“It was early part of the school year, maybe October, and she came in one day when I was assistant superintendent and said we would have an alternative high school to address the dropout problem,” Hicks said. “It was something we badly needed. She said we would begin working on it right away. I guess I assumed she meant we would open it the next school year. Then Lynn said we would open it in January, and I think we all kind of dropped our jaws.”
Hicks and other district employees weren’t sure the deadline could be met. But it was. Hale didn’t want the alternative school to be a “dumping ground” for problem students. She envisioned a place where students who worked to support their families could finish school at an accelerated pace or where teenage parents could find some flexibility. There are as many reasons students need the program as there are students attending alternative school, Hicks said. Deer Park now has one of the premier alternative schools, with 25 percent of its high school students receiving some type of service from it, he said.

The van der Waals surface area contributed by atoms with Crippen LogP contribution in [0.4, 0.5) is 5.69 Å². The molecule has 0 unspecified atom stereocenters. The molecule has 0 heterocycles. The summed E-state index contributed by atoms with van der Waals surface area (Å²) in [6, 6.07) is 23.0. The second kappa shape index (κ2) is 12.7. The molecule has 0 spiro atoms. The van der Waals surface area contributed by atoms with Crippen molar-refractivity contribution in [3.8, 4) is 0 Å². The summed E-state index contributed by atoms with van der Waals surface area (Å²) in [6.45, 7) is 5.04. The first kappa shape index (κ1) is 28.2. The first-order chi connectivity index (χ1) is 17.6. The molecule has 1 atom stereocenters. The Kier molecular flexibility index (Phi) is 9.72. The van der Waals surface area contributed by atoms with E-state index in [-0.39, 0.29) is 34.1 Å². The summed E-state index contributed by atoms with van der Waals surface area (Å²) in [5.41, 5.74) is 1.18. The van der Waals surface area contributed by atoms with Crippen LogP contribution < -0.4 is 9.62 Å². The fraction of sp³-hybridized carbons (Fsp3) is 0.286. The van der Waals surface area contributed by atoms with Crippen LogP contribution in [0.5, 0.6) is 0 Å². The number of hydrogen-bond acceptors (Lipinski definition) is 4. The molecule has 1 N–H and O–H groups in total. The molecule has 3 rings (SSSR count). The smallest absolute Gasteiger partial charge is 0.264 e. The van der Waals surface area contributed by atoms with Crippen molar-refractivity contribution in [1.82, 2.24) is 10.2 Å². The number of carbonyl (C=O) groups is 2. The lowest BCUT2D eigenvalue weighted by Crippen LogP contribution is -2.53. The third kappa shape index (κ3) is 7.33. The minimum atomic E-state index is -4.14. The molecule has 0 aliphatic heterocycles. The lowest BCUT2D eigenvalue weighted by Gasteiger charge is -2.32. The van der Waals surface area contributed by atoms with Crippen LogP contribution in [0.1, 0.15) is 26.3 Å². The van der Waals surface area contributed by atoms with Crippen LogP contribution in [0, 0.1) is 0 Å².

“It was a legacy that Lynn left in Deer Park,” he said.
When most people talk about Lynn Hale, they talk about drive and stubborn persistence, openness and an ability to gain the trust and admiration of even the toughest crowds.
Drive is a trait that Hale, who grew up in Deer Park, learned at an early age. One of her earliest memories is of her father, Albert Urban, taking her to school on her first day.
“He said, ‘This is the first day of your education and on your last day you’re going to be valedictorian.” Hale, in fact, graduated high school in 1956 as valedictorian. It was a shining moment for Urban, who was an instrument repairman for Exxon, and whose education didn’t go beyond seventh grade.